Skeletal Animation Part 2: Animating Joints

COLLADA is a great standard for storing 3D scenes, but its flexibility may become a nightmare in some situations. While allowing multiple representations of the same data is a huge benefit for modelers since they can create a great variety of scenes, having to read and handle all of that data might become overwhelming for developers.

While I was importing joint animations, I realized that COLLADA files may specify samplers in several different ways. Is the file using baked matrices? Are samplers modifying only one transformation value per frame? What kind of interpolation is supposed to be used during the animation?

I ended up simplifying the process by constraining the importing process. For example, baked matrices must be used to indicate animations and only linear interpolation is supported. In the first case, input files may be slower to read, but the code to parse an animation is a lot simpler. In the later case, animations might not be displayed as the artist has defined, but that’s not an issue for moment since I’m not supporting skinning yet. Anyways, these constrains can be removed in the future as needed. The code for the COLLADA importer is now more extensible than before, although it still needs reworking in some sections.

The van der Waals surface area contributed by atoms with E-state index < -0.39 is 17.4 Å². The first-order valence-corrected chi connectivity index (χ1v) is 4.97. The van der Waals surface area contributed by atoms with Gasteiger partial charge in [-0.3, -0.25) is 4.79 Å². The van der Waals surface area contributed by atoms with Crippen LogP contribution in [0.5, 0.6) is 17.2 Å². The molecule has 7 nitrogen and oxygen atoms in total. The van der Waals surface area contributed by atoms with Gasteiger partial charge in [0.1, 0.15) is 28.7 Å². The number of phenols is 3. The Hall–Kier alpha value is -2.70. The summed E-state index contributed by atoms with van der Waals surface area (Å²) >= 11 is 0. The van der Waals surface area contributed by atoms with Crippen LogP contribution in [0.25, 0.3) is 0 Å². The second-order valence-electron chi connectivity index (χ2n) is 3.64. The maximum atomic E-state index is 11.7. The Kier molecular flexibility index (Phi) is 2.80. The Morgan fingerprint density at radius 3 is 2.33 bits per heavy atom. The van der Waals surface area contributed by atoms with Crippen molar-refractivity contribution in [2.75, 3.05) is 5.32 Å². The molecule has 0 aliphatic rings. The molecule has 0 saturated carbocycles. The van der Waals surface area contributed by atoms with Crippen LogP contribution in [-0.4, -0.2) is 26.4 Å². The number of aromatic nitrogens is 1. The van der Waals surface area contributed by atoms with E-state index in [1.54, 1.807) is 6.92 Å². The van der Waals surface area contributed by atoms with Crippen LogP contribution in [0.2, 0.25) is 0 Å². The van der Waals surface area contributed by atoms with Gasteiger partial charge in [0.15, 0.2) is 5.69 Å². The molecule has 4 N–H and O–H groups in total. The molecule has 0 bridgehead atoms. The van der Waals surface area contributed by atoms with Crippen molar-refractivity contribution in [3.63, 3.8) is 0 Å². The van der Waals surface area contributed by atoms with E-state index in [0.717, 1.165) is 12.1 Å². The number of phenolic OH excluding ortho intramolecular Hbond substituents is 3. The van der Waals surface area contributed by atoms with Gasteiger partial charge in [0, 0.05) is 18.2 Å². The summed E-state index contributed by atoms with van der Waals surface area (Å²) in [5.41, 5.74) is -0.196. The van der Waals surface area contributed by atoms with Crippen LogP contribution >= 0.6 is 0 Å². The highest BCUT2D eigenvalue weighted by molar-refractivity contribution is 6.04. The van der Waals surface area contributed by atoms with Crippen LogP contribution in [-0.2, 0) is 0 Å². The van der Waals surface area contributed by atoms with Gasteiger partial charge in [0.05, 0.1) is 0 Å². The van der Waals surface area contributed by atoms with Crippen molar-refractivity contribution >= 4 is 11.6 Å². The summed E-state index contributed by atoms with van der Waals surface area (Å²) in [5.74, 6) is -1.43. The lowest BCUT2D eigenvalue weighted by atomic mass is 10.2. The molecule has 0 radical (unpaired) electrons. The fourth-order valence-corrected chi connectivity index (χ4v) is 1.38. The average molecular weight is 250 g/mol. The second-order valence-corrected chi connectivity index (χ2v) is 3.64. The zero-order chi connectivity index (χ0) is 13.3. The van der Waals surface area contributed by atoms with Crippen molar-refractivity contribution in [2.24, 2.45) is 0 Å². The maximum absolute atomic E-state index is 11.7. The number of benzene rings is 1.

So, after some time of coding I managed to read and store all animations for each joint in the skeleton. The next images show the skeleton in different positions:

Up to this point, I still need to define a way to handle animations once they are loaded since the current demo is only playing all animations one after the other in a loop. But before that, I’m going to finish this feature by implementing skinning support. I’m considering GPU skinning only since most platforms are able to do so. As usual, I’m going to leave the implementation open just in case that custom skinning if needed. Stay tunned.